Fluorescent image of cells after BSA delivery with a nanoneedle array
A Highly Dense Nanoneedle Array for Intracellular Gene Delivery
Investigation into cellular functions requires the ability to
apply specific and controlled treatment to cells. Such treatment
includes the delivery of biological effectors across cell membranes
using various approaches such as chemical, mechanical or electrical
perturbations to cells. In addition to investigation, gene
correction represents an active treatment in which genetic diseases
and cancer may be treated by correcting the causative mutations in
the genetic code. Sickle cell disease is the most common inherited
blood disorder caused by a mutation of a single nucleotide of a gene.
The disease causes hemoglobin-containing red blood cells to tend to
deform, clump and break apart, resulting in clogged blood vessels
and causing severe pain, serious infection and organ damage. Bone
marrow transplantation, the only permanent cure for the disease, has
the undesirable limitation of donor compatibility. Research has
shown that transforming defective blood-forming cells into normal
ones by inserting corrective genes can alleviate the disease.
Several techniques currently exist for gene correction,
including biological methods or physical injection of therapeutic
agents into cells. Physical methods such as conventional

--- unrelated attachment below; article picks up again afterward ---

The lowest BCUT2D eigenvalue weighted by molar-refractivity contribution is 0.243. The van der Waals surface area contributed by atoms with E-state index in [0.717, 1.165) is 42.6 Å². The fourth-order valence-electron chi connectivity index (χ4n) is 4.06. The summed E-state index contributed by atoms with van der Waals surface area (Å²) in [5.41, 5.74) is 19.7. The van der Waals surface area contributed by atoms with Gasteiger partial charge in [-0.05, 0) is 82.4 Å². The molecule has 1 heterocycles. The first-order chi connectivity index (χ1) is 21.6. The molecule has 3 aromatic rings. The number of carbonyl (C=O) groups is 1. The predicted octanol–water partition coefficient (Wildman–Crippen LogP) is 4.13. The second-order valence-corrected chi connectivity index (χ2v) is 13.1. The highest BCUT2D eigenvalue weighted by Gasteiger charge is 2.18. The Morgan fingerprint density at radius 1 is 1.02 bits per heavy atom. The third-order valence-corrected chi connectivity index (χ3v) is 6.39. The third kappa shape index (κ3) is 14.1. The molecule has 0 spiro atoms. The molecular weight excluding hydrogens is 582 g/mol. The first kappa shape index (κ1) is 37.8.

microinjection typically use glass microcapillaries; however, thesetechniques have relatively low throughput due to the
time-consuming operation of targeting individual cell nuclei. A
micron-scale microcapillary array, made of SiO2, was previously
demonstrated for fluorescent dye injection and DNA injection
to plant cells. In this paper we propose a silicon nanoneedle
array with needle tip diameters in tens of nanometers, enabling
pinpoint injection of individual cells in a high throughput manner
without causing cell death by puncture.
By exploiting conventional isotropic etching and a thermal-oxidation-based sharpening process, high-density nanoneedle arrays were produced. The nanoneedles possessed sharp tips as small as 16nm in radius and a high density as large as 1000000 per square centimeters regardless of shapes of mask patterns as long as opening gaps between array elements were consistent. The silicon-micromachined nanoneedles were able to deliver small molecules as well as macromolecules into cells by mechanically penetrating cell membranes. The punctured cells showed uptake of calcein and BSA, respectively, with no significant cell death caused by membrane penetration. The demonstration of intracellular delivery with nanoneedles shows promise for high throughput gene transfer. Additional study on correlation of intracellular uptake of macromolecules with mechanical parameters of nanoneedle treatment for cell membrane penetration, and subsequent demonstration of gene incorporation and expression, is required to further validate this technique.